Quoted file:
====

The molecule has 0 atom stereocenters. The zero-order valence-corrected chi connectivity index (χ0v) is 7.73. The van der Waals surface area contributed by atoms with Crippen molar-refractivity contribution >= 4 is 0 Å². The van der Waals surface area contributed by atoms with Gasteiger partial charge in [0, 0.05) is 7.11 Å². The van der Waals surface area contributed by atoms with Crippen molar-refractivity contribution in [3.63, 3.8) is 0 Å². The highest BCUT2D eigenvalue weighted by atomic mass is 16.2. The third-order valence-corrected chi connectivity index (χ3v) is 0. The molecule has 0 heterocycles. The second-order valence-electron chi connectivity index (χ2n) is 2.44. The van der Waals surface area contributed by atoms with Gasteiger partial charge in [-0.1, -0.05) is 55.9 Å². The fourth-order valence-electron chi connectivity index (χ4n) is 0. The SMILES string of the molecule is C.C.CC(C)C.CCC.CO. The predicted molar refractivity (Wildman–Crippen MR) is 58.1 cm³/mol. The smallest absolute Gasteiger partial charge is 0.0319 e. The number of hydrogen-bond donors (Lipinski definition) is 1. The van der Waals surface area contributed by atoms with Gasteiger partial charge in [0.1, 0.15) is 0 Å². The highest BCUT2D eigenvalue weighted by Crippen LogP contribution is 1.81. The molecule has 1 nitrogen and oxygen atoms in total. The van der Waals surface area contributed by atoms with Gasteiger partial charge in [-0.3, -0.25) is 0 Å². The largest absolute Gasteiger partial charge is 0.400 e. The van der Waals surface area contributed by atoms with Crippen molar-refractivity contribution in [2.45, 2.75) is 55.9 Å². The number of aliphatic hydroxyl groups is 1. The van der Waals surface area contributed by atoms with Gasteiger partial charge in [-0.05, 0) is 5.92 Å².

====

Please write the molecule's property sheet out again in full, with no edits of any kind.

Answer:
The molecule has 0 atom stereocenters. The zero-order valence-corrected chi connectivity index (χ0v) is 7.73. The van der Waals surface area contributed by atoms with Crippen molar-refractivity contribution >= 4 is 0 Å². The van der Waals surface area contributed by atoms with Gasteiger partial charge in [0, 0.05) is 7.11 Å². The van der Waals surface area contributed by atoms with Crippen molar-refractivity contribution in [3.63, 3.8) is 0 Å². The highest BCUT2D eigenvalue weighted by atomic mass is 16.2. The third-order valence-corrected chi connectivity index (χ3v) is 0. The molecule has 0 heterocycles. The second-order valence-electron chi connectivity index (χ2n) is 2.44. The van der Waals surface area contributed by atoms with Gasteiger partial charge in [-0.1, -0.05) is 55.9 Å². The fourth-order valence-electron chi connectivity index (χ4n) is 0. The SMILES string of the molecule is C.C.CC(C)C.CCC.CO. The predicted molar refractivity (Wildman–Crippen MR) is 58.1 cm³/mol. The smallest absolute Gasteiger partial charge is 0.0319 e. The number of hydrogen-bond donors (Lipinski definition) is 1. The van der Waals surface area contributed by atoms with Gasteiger partial charge in [0.1, 0.15) is 0 Å². The highest BCUT2D eigenvalue weighted by Crippen LogP contribution is 1.81. The molecule has 1 nitrogen and oxygen atoms in total. The van der Waals surface area contributed by atoms with Gasteiger partial charge in [-0.3, -0.25) is 0 Å². The largest absolute Gasteiger partial charge is 0.400 e. The van der Waals surface area contributed by atoms with Crippen molar-refractivity contribution in [2.45, 2.75) is 55.9 Å². The number of aliphatic hydroxyl groups is 1. The van der Waals surface area contributed by atoms with Gasteiger partial charge in [-0.05, 0) is 5.92 Å².